It’s no secret that in the nonprofit sector, we rely heavily on volunteers. They help us carry out our mission and bring passion and talent to our organizations. However, if we’re honest we know that sometimes we don’t always manage volunteers the right way.
I remember a personal experience when I was volunteering at a food bank in Atlanta. I stood behind a counter and handed a brown grocery bag of food to each family that came to the food bank. Thirty minutes into serving food, we ran out. few later, the food bank coordinator shut the program down. We soon learned that demand for food assistance in Atlanta was rising, but food banks didn’t increase their food supply. It was clear our volunteer efforts were needed in a different way; we should have been collecting donations from the community so that the food bank had more resources for the families they served.
I took this experience with me when I started my term as the executive director of a volunteer-led nonprofit that provided free sports sessions to kids with disabilities. I developed processes for recruiting and retaining volunteers. When I started with the organization there were only 25 volunteers and one board member. Within a year, we had 10 board members hosting an annual gala and thousands of volunteer coaches leading kids in soccer, yoga, and dance across Los Angeles.
Here are some of the best practices that I learned through my own experiences managing volunteers:
- Be clear on the types of volunteers you need. Since I needed a high volume of volunteer coaches I focused on recruiting large groups, rather than one volunteer at a time. I tapped into local networks such as young professional groups, religious institutions, student organizations and corporate volunteer programs.
- Focus on retention. I was able to maintain a large and active volunteer corps because I continually focused on volunteer retention. We provided new volunteers with a training manual and they went through a training program so that they knew our organization’s culture and how to serve as a coach for our athletes. We made sure that volunteers knew their roles and other ways they could serve our nonprofit.
- Offer one-on-one attention. When new volunteers came out, I would have board members or our head coaches talk one-on-one with those who seemed most engaged with our athletes. We would then recruit these volunteers to serve as the leadership of our organization.
- Celebrate volunteers’ work! When I started as executive director, the nonprofit was in its second year and had growing pains similar to a start-up. All of our volunteers had an important role and we ensured they were aware that their dedication was integral in accomplishing our mission. The leadership of the organization continually expressed to volunteers how their service was directly linked to accomplishing our mission.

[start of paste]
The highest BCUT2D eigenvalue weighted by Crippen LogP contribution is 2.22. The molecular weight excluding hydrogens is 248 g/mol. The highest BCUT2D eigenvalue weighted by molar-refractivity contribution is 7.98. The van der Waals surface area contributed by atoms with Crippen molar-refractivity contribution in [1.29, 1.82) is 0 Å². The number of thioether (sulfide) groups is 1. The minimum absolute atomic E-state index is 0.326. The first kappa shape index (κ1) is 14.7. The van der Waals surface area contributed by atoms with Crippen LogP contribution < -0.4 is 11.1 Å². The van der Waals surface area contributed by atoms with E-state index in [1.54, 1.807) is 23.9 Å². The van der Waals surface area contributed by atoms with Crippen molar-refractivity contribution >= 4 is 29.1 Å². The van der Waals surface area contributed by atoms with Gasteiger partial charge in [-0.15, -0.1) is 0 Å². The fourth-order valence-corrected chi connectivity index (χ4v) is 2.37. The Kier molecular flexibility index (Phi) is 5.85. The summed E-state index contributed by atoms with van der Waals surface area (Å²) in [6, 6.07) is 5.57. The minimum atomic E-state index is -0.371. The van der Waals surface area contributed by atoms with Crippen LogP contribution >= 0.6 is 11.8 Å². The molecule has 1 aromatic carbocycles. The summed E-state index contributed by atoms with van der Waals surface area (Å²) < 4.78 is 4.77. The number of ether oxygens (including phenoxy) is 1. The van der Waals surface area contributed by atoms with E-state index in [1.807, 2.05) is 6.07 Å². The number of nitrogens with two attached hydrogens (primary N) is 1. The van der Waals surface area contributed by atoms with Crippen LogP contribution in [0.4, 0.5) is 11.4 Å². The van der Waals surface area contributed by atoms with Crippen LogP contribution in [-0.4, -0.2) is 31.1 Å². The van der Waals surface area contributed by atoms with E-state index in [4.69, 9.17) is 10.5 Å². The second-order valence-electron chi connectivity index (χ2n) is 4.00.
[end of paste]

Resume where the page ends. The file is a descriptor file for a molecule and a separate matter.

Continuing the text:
- Let volunteers take on new projects. While all nonprofits have unique challenges, sometimes volunteers have ideas that allow them to develop new skills and simultaneously benefit the organization. When my volunteers routinely organized a sports equipment drive, raised funds, or led a meeting they felt the impact of their work and learned a new skill set.
- Give volunteers tasks that match their strengths. I recognized dedicated volunteers by giving them leadership opportunities that matched their strengths. When new volunteers expressed interest, I met with them one-on-one or had another volunteer meet with them so they could share their expertise. We learned new volunteers’ interests and skills through an interview, application form or from a volunteer session serving as a coach.
I knew that our volunteer management efforts were successful when at our annual gala, our volunteer of the year shared in her speech that she could see her impact through the smiles on the kid’s faces. By connecting with volunteers and helping them see their impact, I was able to develop long-lasting relationships.
What has helped you manage volunteers? Let’s get the conversation going #volunteerimpact or tweet me @leahleads.
This article is part of a partnership between the Young Nonprofit Professionals Network and Idealist. Read more about it here.